KPMG said it was a “significant milestone” as ESG for the first time topped the list of industry risks in its 12-year-old Global Mining Outlook.
While commodity price risk dropped to second place, another issue closely related to ESG, namely community relations and social license to operate, came in the third spot.
Rounding out the top five risks were political instability and nationalization at number four, and global trade conflict at number five.
The top five risks for global miners neatly encapsulate the short-term issues as well as the overarching long-term factor of addressing climate change and decarbonization.
The question that executives should be answering is how they are preparing their companies to deal with the longer-term risks.
KPMG points out that addressing the challenges brings opportunities to “invest in innovative ways and adapt at a faster pace.”
The survey, released on Tuesday, shows that 72% of mining executives agree or strongly agree that “ESG will be a cause of major disruption in the industry over the coming three years.”
If mining executives really believe this, it seems somewhat strange that they have to yet to re-organise and re-orientate their management structures and efforts to reflect that view.
Not one of the biggest listed Western mining companies has an executive with the title of chief ESG officer, and only one has a person with a somewhat similar title.
While some of the companies do have executives tasked with ESG, they also tend to have several other responsibilities, which raises the question of how much of their time and effort goes into ESG.
For example, BHP Group, the world’s biggest mining company, has Caroline Cox listed on its website as chief legal, governance and external affairs officer, a position she assumed in November 2020.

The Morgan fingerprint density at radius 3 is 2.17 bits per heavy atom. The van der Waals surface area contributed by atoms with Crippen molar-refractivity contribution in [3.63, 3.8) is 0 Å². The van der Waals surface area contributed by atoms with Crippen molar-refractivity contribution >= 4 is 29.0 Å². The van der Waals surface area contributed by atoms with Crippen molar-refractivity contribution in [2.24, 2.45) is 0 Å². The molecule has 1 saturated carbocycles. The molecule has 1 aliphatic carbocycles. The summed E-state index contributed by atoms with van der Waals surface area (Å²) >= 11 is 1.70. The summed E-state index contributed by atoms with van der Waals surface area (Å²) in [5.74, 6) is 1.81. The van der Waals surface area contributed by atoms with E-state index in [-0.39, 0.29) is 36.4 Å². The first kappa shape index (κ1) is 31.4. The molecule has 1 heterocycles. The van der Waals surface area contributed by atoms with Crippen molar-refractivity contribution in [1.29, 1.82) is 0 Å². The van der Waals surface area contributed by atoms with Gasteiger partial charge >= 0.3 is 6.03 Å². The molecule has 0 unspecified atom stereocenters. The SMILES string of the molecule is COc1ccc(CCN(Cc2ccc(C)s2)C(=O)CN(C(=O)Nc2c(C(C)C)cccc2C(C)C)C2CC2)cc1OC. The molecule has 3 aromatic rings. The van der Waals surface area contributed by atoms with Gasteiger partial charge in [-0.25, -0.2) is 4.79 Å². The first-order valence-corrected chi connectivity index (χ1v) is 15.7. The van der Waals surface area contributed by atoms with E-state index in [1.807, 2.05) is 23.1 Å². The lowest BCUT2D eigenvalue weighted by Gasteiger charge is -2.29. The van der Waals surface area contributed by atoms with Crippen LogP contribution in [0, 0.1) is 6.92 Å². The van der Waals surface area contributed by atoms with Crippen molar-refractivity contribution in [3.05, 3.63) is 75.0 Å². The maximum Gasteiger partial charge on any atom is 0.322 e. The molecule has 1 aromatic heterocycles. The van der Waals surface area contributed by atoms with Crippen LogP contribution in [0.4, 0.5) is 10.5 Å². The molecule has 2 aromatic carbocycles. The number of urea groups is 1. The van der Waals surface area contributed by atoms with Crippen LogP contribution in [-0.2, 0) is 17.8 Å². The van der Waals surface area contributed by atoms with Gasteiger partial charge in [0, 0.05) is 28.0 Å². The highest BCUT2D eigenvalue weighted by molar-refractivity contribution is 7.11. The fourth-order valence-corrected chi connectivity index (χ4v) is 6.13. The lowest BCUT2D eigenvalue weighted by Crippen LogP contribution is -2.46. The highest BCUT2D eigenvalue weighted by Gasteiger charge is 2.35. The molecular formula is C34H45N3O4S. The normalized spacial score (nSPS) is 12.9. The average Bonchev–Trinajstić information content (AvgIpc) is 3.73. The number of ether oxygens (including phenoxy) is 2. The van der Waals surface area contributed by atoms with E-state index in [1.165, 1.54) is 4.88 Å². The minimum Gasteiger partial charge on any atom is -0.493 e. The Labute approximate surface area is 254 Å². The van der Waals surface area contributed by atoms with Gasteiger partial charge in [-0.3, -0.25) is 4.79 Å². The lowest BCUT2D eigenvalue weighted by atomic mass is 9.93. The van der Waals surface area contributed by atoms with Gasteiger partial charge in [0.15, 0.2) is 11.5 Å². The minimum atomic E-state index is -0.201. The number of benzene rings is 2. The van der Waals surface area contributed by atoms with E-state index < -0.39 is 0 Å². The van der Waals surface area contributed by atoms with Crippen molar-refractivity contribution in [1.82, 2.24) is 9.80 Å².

It’s interesting that her legal role takes precedence in the title, and it’s also worth noting that Cox has what at best could be described as a very low profile on social media.
An internet search of her name reveals only a small number of articles, mostly about her appointment and certainly very little on her role in preparing BHP to meet the challenge of ESG.
At Rio Tinto, it’s much the same story, with the company website not listing an executive with specific ESG responsibilities, the closest being Isabelle Deschamps, who is a chief legal officer and external affairs.
Appointed in November 2021 after Rio’s reputation took a severe blow when it destroyed ancient Aboriginal caves in Western Australia state, Deschamps also has a low social media and internet profile.
Glencore doesn’t list any executive responsible for ESG on its management team, while Brazil’s Vale appears to split the responsibility between two of its executives, although it does list Maria Luiza de Oliveira Pinto e Paiva as executive vice president of sustainability.
Among the top miners, perhaps the executive with the highest profile is Anglo American’s Anik Michaud, the group director of corporate relations and sustainable impact.
But while she has more of an active presence on such social media sites as Twitter and LinkedIn, she doesn’t appear to be a leading contributor to the ESG debate.
Rather, ESG issues in the major miners are largely left to the various chief executives, as when several committed their companies to reach net-zero carbon emissions by 2050.
But these undertakings are often criticized as vague and lacking a clear path of firm commitments over specified time periods.
Overall, while the internal workings of individual mining companies will differ, it doesn’t appear that the majors have aligned their management structures and efforts with what they have told KPMG is their top concern.
It’s not that mining companies don’t have good stories to tell. After all, they will be responsible for producing the raw materials, such as copper, nickel, and lithium, needed for the global energy transition.
But perhaps they should be leading the discussion on how to boost production while at the same time decarbonizing their operations.
(Editing by Bradley Perrett)